"Turbid-zone" reefs, such as are most Brazilian ones, are likely to present coral species adapted to cope with low light levels (Woolfe; Larcombe, 1999). Although some studies point to a decrease in diversity and colony growth rates related to turbidity (Dodge; Vaisnys, 1977; Pinzón et al., 1998; Torres, 2001 and others), others point to mechanisms of adaptation of modern scleractinian coral species to sediment and turbidity stresses (Bak; Elgershuizen, 1976; Riegl, 1995; Riegl et al., 1996; Pinzón et al., 1998; Gleason, 1998; Anthony; Larcombe, 2002; Potts; Jacobs, 2002). Our data did not differ in sediment load across the in-shore/off-shore gradient. However, based on the high turbidity and terrigenous sediments that surround the coral communities (LEÃO, 1982; KNOPPERS et al., 1999), we agree with the suggestion that Brazilian reef corals may be included among the species adapted to low light, high sedimentation habitats (Laborel, 1969; Leão; Kikuchi, 2001).

Castro et al. (2006) indicate that distribution or abundance over the reef complex is species specific even among scleractinians. However, the differences in coral and Palythoa caribaeorum abundances and Mussismilia braziliensis colony sizes among sites suggest some kind of constraint to the development of at least a key builder species in reefs closer inshore on the Abrolhos Bank. Although our results do not permit a clear conclusion as to the abiotic parameters that might be responsible for this constraint, these present authors do not believe that sediment deposition on the corals per se could explain the patterns observed in the reef community. We, therefore, suggest that differences in other parameters related to sedimentation, such as turbidity or carbonate-siliciclastic composition, may be important structuring features, which deserve more attention in future studies in the area.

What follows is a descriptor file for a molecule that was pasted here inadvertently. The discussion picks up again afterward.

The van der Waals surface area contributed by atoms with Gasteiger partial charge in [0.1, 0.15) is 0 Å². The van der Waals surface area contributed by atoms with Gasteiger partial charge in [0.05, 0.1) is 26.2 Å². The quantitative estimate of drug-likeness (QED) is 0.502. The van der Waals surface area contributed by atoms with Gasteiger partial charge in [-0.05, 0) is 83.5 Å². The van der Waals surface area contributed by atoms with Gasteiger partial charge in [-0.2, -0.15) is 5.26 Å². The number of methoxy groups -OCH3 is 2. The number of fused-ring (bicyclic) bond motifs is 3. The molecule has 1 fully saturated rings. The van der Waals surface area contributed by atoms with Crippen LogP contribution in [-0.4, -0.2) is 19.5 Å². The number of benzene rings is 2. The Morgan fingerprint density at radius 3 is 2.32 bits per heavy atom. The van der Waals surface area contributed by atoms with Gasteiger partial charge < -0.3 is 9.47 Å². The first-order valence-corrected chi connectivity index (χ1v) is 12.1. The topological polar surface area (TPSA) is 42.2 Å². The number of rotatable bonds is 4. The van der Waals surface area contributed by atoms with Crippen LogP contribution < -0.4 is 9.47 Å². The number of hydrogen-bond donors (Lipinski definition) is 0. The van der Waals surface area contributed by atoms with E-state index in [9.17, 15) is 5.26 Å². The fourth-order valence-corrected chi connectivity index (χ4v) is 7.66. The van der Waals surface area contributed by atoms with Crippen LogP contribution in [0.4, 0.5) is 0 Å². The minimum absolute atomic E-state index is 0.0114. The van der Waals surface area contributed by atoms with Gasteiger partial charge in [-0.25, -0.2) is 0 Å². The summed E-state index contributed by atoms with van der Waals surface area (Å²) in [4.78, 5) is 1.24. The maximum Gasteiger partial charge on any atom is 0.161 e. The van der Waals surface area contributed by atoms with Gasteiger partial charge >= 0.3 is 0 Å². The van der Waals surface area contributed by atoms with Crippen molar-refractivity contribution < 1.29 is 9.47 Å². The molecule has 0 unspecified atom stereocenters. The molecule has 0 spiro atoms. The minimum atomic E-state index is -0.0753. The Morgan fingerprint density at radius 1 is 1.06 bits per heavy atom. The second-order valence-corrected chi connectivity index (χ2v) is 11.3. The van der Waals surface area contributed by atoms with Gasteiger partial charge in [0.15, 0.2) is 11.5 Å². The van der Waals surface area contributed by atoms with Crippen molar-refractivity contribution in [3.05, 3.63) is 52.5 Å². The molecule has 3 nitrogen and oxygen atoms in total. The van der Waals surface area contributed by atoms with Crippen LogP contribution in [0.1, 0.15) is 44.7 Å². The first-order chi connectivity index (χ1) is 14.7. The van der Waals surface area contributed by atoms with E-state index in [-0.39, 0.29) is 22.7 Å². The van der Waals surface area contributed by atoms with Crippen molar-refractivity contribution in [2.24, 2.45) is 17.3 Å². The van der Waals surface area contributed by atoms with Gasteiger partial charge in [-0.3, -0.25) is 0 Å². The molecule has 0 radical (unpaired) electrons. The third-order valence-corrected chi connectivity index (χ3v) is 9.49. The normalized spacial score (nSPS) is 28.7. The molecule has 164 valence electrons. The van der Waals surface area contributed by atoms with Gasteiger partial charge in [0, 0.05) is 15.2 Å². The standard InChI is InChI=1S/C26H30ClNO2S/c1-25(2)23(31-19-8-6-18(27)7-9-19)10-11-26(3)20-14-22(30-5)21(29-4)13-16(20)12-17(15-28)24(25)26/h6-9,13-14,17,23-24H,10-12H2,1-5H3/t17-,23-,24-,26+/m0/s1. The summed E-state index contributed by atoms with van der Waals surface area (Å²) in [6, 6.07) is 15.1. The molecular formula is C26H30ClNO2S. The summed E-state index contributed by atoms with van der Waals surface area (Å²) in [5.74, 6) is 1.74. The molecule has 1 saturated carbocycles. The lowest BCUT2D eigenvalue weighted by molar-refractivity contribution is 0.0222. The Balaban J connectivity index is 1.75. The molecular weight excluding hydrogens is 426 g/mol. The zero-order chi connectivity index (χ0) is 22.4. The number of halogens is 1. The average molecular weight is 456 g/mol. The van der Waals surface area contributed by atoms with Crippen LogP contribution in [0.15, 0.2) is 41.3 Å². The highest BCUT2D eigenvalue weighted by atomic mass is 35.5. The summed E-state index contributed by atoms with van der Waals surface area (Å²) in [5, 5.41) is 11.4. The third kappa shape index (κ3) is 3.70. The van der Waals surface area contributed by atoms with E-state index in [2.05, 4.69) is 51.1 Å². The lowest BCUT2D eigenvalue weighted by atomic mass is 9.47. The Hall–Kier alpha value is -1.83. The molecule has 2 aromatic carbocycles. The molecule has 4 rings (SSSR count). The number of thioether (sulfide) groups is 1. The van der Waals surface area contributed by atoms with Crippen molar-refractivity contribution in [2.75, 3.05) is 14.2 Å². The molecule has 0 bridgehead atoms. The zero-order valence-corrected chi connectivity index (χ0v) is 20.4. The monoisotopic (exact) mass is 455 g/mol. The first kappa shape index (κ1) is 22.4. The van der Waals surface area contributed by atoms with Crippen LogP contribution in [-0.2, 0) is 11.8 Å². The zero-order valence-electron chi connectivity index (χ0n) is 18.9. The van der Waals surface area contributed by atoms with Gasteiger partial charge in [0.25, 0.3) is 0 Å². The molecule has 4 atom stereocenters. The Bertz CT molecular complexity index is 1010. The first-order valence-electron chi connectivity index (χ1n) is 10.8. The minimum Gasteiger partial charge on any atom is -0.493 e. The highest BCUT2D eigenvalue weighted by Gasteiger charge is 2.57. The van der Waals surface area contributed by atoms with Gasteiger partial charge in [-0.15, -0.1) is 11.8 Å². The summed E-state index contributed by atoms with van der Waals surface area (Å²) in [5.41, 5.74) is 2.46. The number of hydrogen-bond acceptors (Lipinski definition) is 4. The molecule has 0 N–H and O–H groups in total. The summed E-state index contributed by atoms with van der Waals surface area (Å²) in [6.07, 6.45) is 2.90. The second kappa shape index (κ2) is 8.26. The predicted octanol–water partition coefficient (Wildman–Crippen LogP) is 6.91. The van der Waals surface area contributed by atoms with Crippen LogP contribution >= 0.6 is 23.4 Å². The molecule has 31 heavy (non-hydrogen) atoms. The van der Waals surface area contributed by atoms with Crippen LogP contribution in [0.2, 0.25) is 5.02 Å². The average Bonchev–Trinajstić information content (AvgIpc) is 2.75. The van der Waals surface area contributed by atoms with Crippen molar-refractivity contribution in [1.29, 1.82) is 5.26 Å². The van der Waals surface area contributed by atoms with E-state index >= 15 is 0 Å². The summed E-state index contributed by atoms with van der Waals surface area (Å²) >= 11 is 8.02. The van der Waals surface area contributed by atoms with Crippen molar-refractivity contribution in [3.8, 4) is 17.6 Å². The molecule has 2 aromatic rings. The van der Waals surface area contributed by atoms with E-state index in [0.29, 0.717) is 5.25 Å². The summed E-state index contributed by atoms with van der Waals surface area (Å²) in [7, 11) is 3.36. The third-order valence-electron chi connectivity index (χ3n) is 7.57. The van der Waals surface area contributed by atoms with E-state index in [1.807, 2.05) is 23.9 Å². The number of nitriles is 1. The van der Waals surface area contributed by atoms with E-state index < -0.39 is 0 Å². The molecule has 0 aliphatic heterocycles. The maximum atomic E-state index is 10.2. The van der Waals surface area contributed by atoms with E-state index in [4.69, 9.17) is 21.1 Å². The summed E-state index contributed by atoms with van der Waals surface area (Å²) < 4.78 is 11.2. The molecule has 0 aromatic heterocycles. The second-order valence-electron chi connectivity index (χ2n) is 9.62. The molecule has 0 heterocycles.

ACKNOWLEDGEMENTS

The authors wish to thank Debora Pires, Cláudio Ratto, Fábio Negrão, Monica Lins de Barros, Moacir Apolinário, Alexandre Borges, Emiliano Calderon, Cecília de Faria, Ernesto Viveiros de Castro, Paolo Botticelli, and Paulo Paiva for field assistance; Gustavo Nunan for his criticism and help with the English version of the manuscript; two anonymous reviewers for their valuable comments and criticism, and an anonymous English reviewer. This research project was supported by the Fundação O Boticário de Proteção à Natureza, Fundação de Amparo à Pesquisa do Estado do Rio de Janeiro, and the Conselho Nacional de Desenvolvimento Científico e Tecnológico's grants to Bárbara Segal and Clovis Castro.

 

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(Manuscript received 29 July 2009; revised 31 May 2010; accepted 03 August 2010)

 

 

* Corresponding author: segal.barbara@gmail.com